— High risk of spread to neighbouring countries. Confirmed cases have already travelled from Angola to People’s Republic of China, DRC and Kenya. As the borders are porous with substantial crossborder social and economic activities, further transmission cannot be excluded. Viraemic patients travelling pose a risk for the establishment of local transmission especially in countries where adequate vectors and susceptible human populations are present.
— Inadequate surveillance system capable of identifying new foci or areas of cases emerging. High index of suspicion of ongoing transmission in areas hard to reach like Cabinda.

– For DRC, a field investigation conducted in April concluded that there is a high risk of local transmission of yellow fever in the country. Given the limited availability of vaccines, the large Angolan community in Kinshasa, the porous border between Angola and DRC and the presence and the activity of the vector _Aedes_ in the country, the situation needs to be closely monitored.

– The virus in Angola and DRC is largely concentrated in main cities. The risk of spread and local transmission in other provinces in the 3 countries remains a serious concern. The risk is high also for potential spread to bordering countries especially those classified as low risk (i.e. Namibia, Zambia) and where the population, travelers and foreign workers are not vaccinated for yellow fever.

Response
——–
– Vaccinations campaigns started 1st in Luanda province at the beginning of February and mid-April [2016] in Benguela and Huambo.

– As of 10 May [2016], 11.7 million doses were shipped to Angola.

– DRC and Uganda are GAVI Alliance eligible countries thus the vaccination campaigns in these countries will be covered by GAVI Alliance.

– 2.2 million vaccines and ancillaries are to arrive in DRC by mid-May [2016] for conducting an emergency vaccination campaign targeting 7 health zones (zones de santé) in Kongo Central province and N’djili health zones in Kinshasa province.

– 700 000 yellow fever vaccines arrived in Uganda and the vaccination campaign will start on 19 May [2016].

– Namibia requested 450 000 doses (in 10 dose vials) for yellow fever vaccine for travellers and refugees.

– International media attention to yellow fever has been minimal. However, Angola has issued press information related to control measures in place in country. Other coverage has focussed on ensuring vaccination related to travel and prevention of spread of disease.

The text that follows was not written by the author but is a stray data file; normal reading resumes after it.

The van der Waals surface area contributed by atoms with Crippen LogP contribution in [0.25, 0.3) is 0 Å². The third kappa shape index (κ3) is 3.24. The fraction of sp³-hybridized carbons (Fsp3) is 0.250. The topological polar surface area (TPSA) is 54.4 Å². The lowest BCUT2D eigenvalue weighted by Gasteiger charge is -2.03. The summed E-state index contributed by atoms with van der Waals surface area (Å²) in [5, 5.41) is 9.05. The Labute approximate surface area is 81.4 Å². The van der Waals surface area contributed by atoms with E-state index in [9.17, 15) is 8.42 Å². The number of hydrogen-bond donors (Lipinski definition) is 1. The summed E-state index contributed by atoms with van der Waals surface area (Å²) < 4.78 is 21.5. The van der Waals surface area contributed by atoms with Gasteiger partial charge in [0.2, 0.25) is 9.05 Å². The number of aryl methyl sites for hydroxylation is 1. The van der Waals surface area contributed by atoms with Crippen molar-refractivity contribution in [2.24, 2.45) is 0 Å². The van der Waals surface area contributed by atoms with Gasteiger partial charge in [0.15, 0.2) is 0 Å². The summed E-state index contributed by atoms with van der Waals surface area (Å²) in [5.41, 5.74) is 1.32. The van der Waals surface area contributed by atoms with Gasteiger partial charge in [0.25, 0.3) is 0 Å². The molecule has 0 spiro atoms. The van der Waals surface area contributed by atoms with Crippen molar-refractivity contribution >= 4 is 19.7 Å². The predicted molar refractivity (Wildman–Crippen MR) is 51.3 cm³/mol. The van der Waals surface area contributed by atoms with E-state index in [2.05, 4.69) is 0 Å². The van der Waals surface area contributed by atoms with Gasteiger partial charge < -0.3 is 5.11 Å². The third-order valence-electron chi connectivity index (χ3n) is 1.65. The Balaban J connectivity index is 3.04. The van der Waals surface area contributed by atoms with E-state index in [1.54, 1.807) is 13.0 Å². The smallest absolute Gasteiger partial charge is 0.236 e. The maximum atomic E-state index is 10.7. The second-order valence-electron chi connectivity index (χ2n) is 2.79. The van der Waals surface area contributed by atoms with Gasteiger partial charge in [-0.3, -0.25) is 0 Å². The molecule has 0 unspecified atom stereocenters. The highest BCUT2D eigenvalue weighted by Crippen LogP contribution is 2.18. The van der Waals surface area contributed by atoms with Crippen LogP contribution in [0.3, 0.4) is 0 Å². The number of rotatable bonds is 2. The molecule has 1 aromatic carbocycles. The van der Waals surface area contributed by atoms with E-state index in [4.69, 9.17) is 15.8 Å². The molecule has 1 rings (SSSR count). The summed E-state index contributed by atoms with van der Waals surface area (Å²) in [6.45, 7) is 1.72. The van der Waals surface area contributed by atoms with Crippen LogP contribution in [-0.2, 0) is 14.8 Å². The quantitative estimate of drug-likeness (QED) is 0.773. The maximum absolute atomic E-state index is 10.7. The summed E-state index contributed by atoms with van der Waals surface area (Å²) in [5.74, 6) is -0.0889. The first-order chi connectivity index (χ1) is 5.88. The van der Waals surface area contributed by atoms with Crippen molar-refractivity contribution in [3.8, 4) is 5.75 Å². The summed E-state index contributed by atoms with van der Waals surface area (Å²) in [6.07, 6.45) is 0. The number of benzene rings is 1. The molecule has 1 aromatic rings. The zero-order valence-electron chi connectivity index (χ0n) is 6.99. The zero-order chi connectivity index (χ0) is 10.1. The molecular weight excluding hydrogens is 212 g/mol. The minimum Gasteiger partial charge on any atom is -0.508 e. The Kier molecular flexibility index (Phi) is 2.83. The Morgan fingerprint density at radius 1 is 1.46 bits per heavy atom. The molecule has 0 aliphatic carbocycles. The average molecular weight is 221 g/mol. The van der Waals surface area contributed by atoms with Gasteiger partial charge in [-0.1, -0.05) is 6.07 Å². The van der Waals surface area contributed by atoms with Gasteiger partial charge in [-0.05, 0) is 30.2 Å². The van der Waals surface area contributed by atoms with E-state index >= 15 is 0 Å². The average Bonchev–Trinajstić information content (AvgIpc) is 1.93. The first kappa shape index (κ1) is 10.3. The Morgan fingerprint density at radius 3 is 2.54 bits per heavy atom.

– A Q&A on the current yellow fever outbreak has been posted on the WHO website.

– WHO briefed communication leadership across the UN related to communications issues and resources for joint coordinated response to inquiries about the outbreak.


Communicated by:
ProMED-mail from HealthMap Alerts
<promed@promedmail.org>

[The yellow fever situation in the 3 countries continues to be worrisome, as reported cases numbers increase. Little mention is made of the availability of YF vaccine for the region and to satisfy the requests from the 3 countries with ongoing transmission, nor whether Namibia’s request will be filled. This concern has been mentioned by the ProMED-mail moderators in several previous posts.

A HealthMap/ProMED-mail map showing the locations of the African countries mentioned can be accessed at: http://healthmap.org/promed/p/3948. – Mods.TY/JW]

See Also

Yellow fever – Africa (54): Angola 20160512.4218603
Yellow fever – Africa (53): vaccine 20160510.4212027
Yellow fever – Africa (52): WHO 20160506.4206937
Yellow fever – Africa (51): Uganda, RFI 20160506.4204265
Yellow fever – Africa (50): Uganda, WHO 20160503.4199924
Yellow fever – Africa (49): Congo DR, WHO 20160502.4197790
Yellow fever – Africa (48): current situation 20160430.4194719
Yellow fever – Africa (47): Uganda, Kenya 20160429.4193015
Yellow fever – Africa (46): Uganda, Kenya 20160427.4185740
Yellow fever – Africa (45): Uganda, Kenya 20160423.4179151
Yellow fever – Africa (44): Uganda 20160422.4177724
Yellow fever – Africa (43): Angola comment 20160420.4172389
Yellow fever – Africa (42): Congo DR (Kinshasa) 20160416.4164060
Yellow fever – Africa (41): Uganda (MQ) susp, RFI 20160414.4159929
Yellow fever – Africa (40): Angola, WHO 20160414.4158727
Yellow fever – Africa (39): Uganda (MQ) 20160413.4157158
Yellow fever – China (08): ex Angola 20160413.4156986
Yellow fever – Africa (38): Angola (HM) 20160412.4155494
Yellow fever – Africa (37): Congo DR 20160412.4155377
Yellow fever – Africa (36): Uganda (MQ) 20160411.4153034
Yellow fever – Africa (35): Angola 20160409.4149455
Yellow fever – Africa (34): Angola, WHO 20160404.4137096
Yellow fever – China (07): ex Angola 20160403.4136699
………………………………………….sb/dk/ty/jw/je/dk

Yellow fever – Africa (29): Angola 20160326.4119621
Yellow fever – Africa (28): Angola, Chinese workers 20160324.4116627
Yellow fever – Africa (27): Angola 20160323.4114429
Yellow fever – Africa (26): Congo DR 20160320.4107262
Yellow fever – Africa (25): Angola comment 20160319.4106114
Yellow fever – Africa (24): Kenya ex Angola 20160318.4104819
Yellow fever – China (05) ex Angola 20160325.4119422
Yellow fever – China (04) ex Angola 20160322.4109684
Yellow fever – China (03): ex Angola 20160319.4106312
Yellow fever – China (02): ex Angola 20160318.4105105
Yellow fever – China: ex Angola, 1st case in Asia 20160313.4089857
Yellow fever – Africa (23): Angola (HL) 20160317.4102488
Yellow fever – Africa (21): Angola 20160315.4095607
Yellow fever – Africa (18): Angola 20160313.4090378
Yellow fever – Africa (17): Angola 20160310.4084268
Yellow fever – Africa (16): Angola 20160227.4053826
Yellow fever – Africa (15): Angola, fake vaccine, SE Asia, WHO alert 20160224.4047041
Yellow fever – Africa (14): Angola 20160223.4044335
Yellow fever – Africa (13): Angola (HL) 20160219.4033812
Yellow fever – Africa (12): Angola 20160213.4019319
Yellow fever – Africa (11): Angola 20160211.4012749
Yellow fever – Africa (10): Angola (HM) 20160210.4010453
Yellow fever – Africa (09): Angola 20160208.4003005
Yellow fever – Africa (08): Angola RFI 20160204.3995342
Yellow fever – Africa (07): Angola (LU) RFI 20160201.3984228
Yellow fever – Africa (05): Angola (HL) 20160129.3977685
Yellow fever – Africa (04): Angola (LU) conf, RFI 20160127.3965357
Yellow fever – Africa (03): Angola (LU) comment, RFI 20160123.3959897
Yellow fever – Africa (02): Angola (LU) RFI 20160122.3958601
………………………………………….mpp/ty/msp/sh

Source:
A ProMED-mail post
ProMED-mail is a program of the International Society for Infectious Diseases